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Coastal state exercises authority over the area to the extent necessary to prevent infringement of its customs.   Area of water not exceeding 24 nautical miles from the baseline. fiscal immigration. Extends 12 nautical miles from the edge of the territorial sea. or sanitation authority over its territorial waters or territory and to punish such infringement .

◦ (b) punish infringement of the above laws and regulations committed within its territory or territorial sea. Art 33 of the UNCLOS discusses the Contiguous Zone ◦ In a zone contiguous to its territorial sea. fiscal. . the coastal State may exercise the control necessary to: ◦ (a) prevent infringement of its customs. described as the contiguous zone. ◦ The contiguous zone may not extend beyond 24 nautical miles from the baselines from which the breadth of the territorial sea is measured. immigration or sanitary laws and regulations within its territory or territorial sea. Part II.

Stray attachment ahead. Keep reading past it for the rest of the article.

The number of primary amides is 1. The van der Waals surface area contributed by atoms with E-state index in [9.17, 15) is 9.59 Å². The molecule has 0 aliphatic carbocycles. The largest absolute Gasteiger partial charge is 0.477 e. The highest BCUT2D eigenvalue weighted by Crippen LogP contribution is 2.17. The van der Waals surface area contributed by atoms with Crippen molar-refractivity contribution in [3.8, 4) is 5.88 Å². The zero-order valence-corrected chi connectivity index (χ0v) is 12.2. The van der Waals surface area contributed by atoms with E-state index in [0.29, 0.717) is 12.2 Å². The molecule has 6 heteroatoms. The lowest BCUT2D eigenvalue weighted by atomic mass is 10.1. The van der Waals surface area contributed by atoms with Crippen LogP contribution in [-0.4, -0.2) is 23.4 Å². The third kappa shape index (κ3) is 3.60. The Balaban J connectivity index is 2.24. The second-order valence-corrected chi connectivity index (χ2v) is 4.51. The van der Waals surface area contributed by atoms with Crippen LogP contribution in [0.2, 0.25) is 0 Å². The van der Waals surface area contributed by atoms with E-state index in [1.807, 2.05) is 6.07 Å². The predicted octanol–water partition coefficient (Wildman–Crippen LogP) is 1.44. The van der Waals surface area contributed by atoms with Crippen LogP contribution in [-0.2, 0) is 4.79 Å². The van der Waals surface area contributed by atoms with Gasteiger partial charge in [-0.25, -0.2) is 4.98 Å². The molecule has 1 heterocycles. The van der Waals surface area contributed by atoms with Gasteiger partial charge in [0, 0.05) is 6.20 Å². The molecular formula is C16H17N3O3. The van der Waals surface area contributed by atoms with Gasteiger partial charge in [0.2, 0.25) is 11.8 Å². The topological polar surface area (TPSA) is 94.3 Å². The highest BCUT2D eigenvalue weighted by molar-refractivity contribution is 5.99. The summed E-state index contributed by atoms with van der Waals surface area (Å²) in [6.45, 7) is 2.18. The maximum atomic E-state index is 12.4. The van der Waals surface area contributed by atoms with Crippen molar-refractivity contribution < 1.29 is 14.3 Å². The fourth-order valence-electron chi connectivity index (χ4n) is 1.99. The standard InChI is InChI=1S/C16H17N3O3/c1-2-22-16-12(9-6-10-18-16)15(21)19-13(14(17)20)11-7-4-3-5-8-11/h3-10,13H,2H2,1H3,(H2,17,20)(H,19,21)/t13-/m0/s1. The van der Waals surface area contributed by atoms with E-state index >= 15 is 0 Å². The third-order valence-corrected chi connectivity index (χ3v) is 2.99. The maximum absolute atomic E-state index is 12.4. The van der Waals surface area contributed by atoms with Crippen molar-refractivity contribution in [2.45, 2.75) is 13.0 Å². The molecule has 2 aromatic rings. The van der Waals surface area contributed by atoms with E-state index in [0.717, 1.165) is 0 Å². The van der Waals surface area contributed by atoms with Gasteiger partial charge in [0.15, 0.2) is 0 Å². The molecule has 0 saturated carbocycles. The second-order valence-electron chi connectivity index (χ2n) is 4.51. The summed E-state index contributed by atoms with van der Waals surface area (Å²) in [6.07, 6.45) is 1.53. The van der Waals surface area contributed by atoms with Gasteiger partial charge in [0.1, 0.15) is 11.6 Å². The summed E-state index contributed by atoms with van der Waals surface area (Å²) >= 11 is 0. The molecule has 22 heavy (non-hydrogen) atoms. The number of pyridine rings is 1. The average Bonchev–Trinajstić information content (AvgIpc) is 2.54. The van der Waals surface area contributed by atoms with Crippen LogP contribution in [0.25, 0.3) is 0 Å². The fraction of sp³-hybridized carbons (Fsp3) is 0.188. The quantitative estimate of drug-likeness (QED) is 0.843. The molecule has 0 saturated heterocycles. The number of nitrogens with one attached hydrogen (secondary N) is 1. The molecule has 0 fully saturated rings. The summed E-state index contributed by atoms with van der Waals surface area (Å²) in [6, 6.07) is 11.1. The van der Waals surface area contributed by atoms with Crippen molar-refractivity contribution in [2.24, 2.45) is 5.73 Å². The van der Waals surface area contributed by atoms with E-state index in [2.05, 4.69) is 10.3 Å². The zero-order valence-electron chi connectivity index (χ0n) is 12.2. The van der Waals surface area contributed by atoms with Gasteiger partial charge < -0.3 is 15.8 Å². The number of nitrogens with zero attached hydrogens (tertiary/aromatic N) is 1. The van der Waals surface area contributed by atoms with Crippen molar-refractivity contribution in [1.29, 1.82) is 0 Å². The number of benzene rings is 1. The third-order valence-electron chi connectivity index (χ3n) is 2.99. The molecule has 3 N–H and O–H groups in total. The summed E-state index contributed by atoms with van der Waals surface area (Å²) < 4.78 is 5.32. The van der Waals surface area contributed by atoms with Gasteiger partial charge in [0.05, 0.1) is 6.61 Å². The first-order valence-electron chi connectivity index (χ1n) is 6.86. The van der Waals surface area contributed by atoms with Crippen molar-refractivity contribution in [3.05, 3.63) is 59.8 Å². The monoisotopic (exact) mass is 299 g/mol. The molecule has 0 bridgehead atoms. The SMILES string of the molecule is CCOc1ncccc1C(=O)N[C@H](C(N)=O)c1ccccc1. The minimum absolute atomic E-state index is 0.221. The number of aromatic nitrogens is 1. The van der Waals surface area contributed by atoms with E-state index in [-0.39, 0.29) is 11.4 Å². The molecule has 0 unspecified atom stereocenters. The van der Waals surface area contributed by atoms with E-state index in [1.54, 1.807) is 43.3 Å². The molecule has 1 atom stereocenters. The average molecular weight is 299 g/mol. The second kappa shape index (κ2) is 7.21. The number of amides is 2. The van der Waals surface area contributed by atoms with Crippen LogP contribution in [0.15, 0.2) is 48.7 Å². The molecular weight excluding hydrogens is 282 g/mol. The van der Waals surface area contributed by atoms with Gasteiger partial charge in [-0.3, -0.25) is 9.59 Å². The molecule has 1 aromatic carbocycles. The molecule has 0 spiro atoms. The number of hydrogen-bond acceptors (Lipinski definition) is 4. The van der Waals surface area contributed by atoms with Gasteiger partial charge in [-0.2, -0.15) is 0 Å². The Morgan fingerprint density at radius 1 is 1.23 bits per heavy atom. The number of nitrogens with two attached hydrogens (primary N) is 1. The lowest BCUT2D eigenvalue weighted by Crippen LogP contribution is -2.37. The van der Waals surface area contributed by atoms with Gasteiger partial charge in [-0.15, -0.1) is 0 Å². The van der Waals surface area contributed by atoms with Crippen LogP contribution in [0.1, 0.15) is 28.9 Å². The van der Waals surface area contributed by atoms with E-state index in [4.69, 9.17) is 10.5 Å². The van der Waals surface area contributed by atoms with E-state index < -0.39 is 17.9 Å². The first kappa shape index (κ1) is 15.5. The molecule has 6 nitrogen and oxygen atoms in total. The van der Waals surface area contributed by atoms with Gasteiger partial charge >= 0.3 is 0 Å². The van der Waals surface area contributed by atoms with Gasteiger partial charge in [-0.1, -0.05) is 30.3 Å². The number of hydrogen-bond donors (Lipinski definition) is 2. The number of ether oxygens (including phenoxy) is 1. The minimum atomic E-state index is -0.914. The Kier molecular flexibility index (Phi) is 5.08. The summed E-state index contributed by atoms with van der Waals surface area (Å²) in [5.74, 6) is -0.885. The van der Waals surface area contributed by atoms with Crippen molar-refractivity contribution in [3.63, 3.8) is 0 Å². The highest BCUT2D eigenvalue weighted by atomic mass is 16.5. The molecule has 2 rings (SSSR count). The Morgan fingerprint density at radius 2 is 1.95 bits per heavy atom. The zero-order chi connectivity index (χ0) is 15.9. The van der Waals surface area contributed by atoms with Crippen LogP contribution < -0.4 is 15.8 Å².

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 Part VI. . or to a distance of 200 nautical miles from the baselines from which the breadth of the territorial sea is measured where the outer edge of the continental margin does not extend up to that distance. Art 76 of the UNCLOS discusses the Definition of the Continental Shelf ◦ The continental shelf of a coastal State comprises the seabed and subsoil of the submarine areas that extend beyond its territorial sea throughout the natural prolongation of its land territory to the outer edge of the continental margin.

It does not include the deep ocean floor with its oceanic ridges or the subsoil thereof. The continental margin comprises the submerged prolongation of the land mass of the coastal State. The continental shelf of a coastal State shall not extend beyond the limits provided for in paragraphs 4 to 6. .◦ 1. the slope and the rise. ◦ 2. and consists of the seabed and subsoil of the shelf.